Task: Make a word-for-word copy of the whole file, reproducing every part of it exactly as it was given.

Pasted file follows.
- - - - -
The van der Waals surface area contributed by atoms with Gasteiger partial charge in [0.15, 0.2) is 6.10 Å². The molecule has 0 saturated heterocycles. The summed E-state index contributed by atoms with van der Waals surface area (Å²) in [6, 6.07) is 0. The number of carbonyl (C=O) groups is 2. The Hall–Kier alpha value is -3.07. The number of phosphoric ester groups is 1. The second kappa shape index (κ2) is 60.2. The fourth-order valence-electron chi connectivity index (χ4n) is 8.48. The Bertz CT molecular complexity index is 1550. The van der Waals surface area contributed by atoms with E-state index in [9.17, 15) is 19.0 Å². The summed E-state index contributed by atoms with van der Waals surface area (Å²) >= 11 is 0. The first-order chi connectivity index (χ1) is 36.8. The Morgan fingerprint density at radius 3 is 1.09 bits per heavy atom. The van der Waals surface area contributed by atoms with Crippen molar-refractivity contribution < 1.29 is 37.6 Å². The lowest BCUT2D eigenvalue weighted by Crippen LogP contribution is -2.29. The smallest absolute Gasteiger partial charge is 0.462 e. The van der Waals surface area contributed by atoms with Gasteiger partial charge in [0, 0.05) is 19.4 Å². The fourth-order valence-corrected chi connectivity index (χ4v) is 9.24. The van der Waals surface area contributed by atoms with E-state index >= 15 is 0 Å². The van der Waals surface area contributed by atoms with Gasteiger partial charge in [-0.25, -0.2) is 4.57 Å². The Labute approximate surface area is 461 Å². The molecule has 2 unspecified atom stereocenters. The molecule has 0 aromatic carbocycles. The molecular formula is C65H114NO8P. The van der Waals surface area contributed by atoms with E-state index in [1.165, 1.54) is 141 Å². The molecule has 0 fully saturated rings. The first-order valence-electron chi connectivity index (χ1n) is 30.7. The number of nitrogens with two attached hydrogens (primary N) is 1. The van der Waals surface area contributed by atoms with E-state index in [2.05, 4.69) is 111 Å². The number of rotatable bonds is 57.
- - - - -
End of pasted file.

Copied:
The van der Waals surface area contributed by atoms with Gasteiger partial charge in [0.15, 0.2) is 6.10 Å². The molecule has 0 saturated heterocycles. The summed E-state index contributed by atoms with van der Waals surface area (Å²) in [6, 6.07) is 0. The number of carbonyl (C=O) groups is 2. The Hall–Kier alpha value is -3.07. The number of phosphoric ester groups is 1. The second kappa shape index (κ2) is 60.2. The fourth-order valence-electron chi connectivity index (χ4n) is 8.48. The Bertz CT molecular complexity index is 1550. The van der Waals surface area contributed by atoms with E-state index in [9.17, 15) is 19.0 Å². The summed E-state index contributed by atoms with van der Waals surface area (Å²) >= 11 is 0. The first-order chi connectivity index (χ1) is 36.8. The Morgan fingerprint density at radius 3 is 1.09 bits per heavy atom. The van der Waals surface area contributed by atoms with Crippen molar-refractivity contribution < 1.29 is 37.6 Å². The lowest BCUT2D eigenvalue weighted by Crippen LogP contribution is -2.29. The smallest absolute Gasteiger partial charge is 0.462 e. The van der Waals surface area contributed by atoms with Gasteiger partial charge in [0, 0.05) is 19.4 Å². The fourth-order valence-corrected chi connectivity index (χ4v) is 9.24. The van der Waals surface area contributed by atoms with E-state index >= 15 is 0 Å². The van der Waals surface area contributed by atoms with Gasteiger partial charge in [-0.25, -0.2) is 4.57 Å². The Labute approximate surface area is 461 Å². The molecule has 2 unspecified atom stereocenters. The molecule has 0 aromatic carbocycles. The molecular formula is C65H114NO8P. The van der Waals surface area contributed by atoms with E-state index in [1.165, 1.54) is 141 Å². The molecule has 0 fully saturated rings. The first-order valence-electron chi connectivity index (χ1n) is 30.7. The number of nitrogens with two attached hydrogens (primary N) is 1. The van der Waals surface area contributed by atoms with E-state index in [2.05, 4.69) is 111 Å². The number of rotatable bonds is 57.